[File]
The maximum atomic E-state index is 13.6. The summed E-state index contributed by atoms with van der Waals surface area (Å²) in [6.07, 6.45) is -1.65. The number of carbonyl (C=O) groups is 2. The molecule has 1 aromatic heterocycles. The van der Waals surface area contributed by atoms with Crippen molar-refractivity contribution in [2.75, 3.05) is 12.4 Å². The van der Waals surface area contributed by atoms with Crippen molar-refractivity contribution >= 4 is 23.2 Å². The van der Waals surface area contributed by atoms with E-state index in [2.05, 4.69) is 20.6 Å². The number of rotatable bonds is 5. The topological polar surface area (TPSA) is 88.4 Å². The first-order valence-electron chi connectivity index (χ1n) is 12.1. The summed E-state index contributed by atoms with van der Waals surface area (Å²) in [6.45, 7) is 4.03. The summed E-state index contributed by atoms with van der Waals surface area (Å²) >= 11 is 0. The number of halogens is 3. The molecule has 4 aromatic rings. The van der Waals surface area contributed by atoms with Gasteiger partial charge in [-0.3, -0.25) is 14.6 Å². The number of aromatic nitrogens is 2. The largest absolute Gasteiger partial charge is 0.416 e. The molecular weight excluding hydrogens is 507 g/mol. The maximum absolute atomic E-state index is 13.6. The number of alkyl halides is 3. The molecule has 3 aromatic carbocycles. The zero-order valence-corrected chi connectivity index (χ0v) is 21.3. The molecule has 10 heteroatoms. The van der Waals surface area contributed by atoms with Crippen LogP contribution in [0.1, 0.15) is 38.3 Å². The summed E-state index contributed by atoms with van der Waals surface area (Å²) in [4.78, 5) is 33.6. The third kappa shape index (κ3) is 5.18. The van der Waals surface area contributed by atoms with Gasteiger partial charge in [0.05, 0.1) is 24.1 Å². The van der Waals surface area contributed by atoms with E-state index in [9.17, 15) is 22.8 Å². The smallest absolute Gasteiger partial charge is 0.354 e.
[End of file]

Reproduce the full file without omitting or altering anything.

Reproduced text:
The maximum atomic E-state index is 13.6. The summed E-state index contributed by atoms with van der Waals surface area (Å²) in [6.07, 6.45) is -1.65. The number of carbonyl (C=O) groups is 2. The molecule has 1 aromatic heterocycles. The van der Waals surface area contributed by atoms with Crippen molar-refractivity contribution in [2.75, 3.05) is 12.4 Å². The van der Waals surface area contributed by atoms with Crippen molar-refractivity contribution >= 4 is 23.2 Å². The van der Waals surface area contributed by atoms with E-state index in [2.05, 4.69) is 20.6 Å². The number of rotatable bonds is 5. The topological polar surface area (TPSA) is 88.4 Å². The first-order valence-electron chi connectivity index (χ1n) is 12.1. The summed E-state index contributed by atoms with van der Waals surface area (Å²) in [6.45, 7) is 4.03. The summed E-state index contributed by atoms with van der Waals surface area (Å²) >= 11 is 0. The number of halogens is 3. The molecule has 4 aromatic rings. The van der Waals surface area contributed by atoms with Gasteiger partial charge in [-0.3, -0.25) is 14.6 Å². The number of aromatic nitrogens is 2. The largest absolute Gasteiger partial charge is 0.416 e. The molecular weight excluding hydrogens is 507 g/mol. The maximum absolute atomic E-state index is 13.6. The number of alkyl halides is 3. The molecule has 3 aromatic carbocycles. The zero-order valence-corrected chi connectivity index (χ0v) is 21.3. The molecule has 10 heteroatoms. The van der Waals surface area contributed by atoms with Crippen LogP contribution in [0.1, 0.15) is 38.3 Å². The summed E-state index contributed by atoms with van der Waals surface area (Å²) in [4.78, 5) is 33.6. The third kappa shape index (κ3) is 5.18. The van der Waals surface area contributed by atoms with Gasteiger partial charge in [0.05, 0.1) is 24.1 Å². The van der Waals surface area contributed by atoms with E-state index in [9.17, 15) is 22.8 Å². The smallest absolute Gasteiger partial charge is 0.354 e.